Fiscal Facts by Wisconsin Policy Forum

As state officials have cut income taxes by billions of dollars during the past decade, average tax rates have declined for most Wisconsinites, but rates for those at the bottom of the income ladder have risen.

Meanwhile, large income tax cuts enacted last summer are likely to accentuate the trend of falling rates for those at middle- and higher-income levels. These findings provide crucial context to a consequential debate just starting to unfold: how to use what is projected to be an unprecedented state surplus for the current two-year budget cycle that ends in mid-2023.

Over time, especially since 2011, a series of large reductions to the state’s individual income tax, the single largest tax at the state level, has reduced tax revenues compared to what they otherwise would have been — as well as lowered average tax rates for most Wisconsinites. Corporate income taxes have also been reduced compared to prior law. Over the 12-year period from July 2011 through June 2023, these changes are estimated to leave state tax collections $13.09 billion lower than they otherwise would have been.

Data from the state Department of Revenue show that between 1980 and 2020, average tax rates rose for the bottom 20 percent of Wisconsin taxpayers — those making less than about $8,460 in state Adjusted Gross Income (AGI) in 2020 — while falling for all other income groups, particularly those at the very upper end. The average tax rate for this bottom group of taxpayers by AGI grew from 0.2 percent in 1980 to 0.5 percent in 2020 while the average rate for the top 1 percent of taxpayers decreased from 7.9 percent to 5.5 percent.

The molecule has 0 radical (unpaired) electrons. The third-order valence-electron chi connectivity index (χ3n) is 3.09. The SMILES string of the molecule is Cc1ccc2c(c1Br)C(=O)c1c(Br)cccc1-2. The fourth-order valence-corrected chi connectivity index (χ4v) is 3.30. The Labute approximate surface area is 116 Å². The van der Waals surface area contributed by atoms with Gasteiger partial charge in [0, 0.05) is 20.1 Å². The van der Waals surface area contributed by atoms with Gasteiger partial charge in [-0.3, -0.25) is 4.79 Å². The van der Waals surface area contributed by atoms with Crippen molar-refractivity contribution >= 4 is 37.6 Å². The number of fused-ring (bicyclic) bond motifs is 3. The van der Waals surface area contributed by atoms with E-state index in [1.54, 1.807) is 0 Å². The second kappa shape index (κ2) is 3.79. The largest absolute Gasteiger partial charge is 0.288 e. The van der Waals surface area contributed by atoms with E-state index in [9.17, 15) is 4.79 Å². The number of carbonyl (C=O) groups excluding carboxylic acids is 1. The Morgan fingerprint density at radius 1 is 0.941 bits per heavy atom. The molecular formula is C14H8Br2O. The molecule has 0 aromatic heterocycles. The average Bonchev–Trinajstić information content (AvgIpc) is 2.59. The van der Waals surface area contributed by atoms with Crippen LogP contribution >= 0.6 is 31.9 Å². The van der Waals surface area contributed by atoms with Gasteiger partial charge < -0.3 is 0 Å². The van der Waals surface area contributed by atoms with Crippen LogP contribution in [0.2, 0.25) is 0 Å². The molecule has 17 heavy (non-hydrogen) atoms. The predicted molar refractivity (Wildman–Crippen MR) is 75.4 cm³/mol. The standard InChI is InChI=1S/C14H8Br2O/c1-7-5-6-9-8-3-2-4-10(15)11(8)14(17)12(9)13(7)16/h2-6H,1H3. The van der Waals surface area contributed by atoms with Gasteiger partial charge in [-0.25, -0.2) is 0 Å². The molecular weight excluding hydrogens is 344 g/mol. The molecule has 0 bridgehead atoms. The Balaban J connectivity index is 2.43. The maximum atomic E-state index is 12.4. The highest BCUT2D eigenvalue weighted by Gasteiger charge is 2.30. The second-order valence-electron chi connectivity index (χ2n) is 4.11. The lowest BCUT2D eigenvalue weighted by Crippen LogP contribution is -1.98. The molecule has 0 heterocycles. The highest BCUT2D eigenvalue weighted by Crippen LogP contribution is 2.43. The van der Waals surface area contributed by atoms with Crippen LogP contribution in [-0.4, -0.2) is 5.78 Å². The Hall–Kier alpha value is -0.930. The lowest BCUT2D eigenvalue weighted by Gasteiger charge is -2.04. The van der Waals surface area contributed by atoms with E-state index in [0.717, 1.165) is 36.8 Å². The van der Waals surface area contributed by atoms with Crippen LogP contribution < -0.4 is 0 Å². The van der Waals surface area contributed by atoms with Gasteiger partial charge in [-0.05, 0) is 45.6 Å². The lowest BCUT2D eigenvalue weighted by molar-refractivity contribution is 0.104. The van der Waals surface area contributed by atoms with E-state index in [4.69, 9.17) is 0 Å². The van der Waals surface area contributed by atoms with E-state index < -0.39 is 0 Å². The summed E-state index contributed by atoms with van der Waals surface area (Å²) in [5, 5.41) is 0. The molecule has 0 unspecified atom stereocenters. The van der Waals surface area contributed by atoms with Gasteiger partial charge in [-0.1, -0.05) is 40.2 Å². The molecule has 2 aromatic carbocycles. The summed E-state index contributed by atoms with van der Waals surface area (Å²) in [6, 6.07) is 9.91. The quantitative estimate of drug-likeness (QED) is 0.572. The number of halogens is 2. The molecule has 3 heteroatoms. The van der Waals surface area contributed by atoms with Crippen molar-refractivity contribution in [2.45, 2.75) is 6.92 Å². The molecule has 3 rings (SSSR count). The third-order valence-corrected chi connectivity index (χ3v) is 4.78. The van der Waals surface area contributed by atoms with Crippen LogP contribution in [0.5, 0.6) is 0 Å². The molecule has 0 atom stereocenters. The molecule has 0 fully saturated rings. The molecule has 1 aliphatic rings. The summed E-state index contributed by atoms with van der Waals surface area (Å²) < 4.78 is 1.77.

A more complete set of DOR data for 2008 through 2020 accounts for refundable tax credits that can be paid to filers with no income tax liability. It makes clear that while the bottom 20 percent as a whole get more in credits than they owe in taxes, those payments have declined over time. Meanwhile, the share of taxes paid by high-income taxpayers increased. However, for upper-income taxpayers, their share of the total taxes paid has not risen as much as their share of total AGI.

Over four decades, Wisconsin’s overall income tax burden has fallen, but the state income tax has become less progressive over time. (A more progressive income tax is one in which taxpayers with greater incomes are taxed at higher rates.) Yet the tax remains relatively progressive compared to other states.

Now, huge growth in tax revenues means the state is projected to end the two-year budget cycle in June 2023 with more than $5.6 billion in combined gross general fund and rainy day fund reserves. This unprecedented fiscal strength provides state officials a rare opportunity — either this year or in the next state budget — to consider new tax cuts, lower debt and greater financial stability, or additional spending on public services and infrastructure.

If significant income tax changes are considered, it would beneficial to undertake a broader discussion about each of the state’s major taxes (income, sales, and property) and whether the current system provides the right overall approach. Key factors include whether the system reliably brings in revenue, is not unduly complicated, is balanced in the mix of various taxes, and is fair for all taxpayers.

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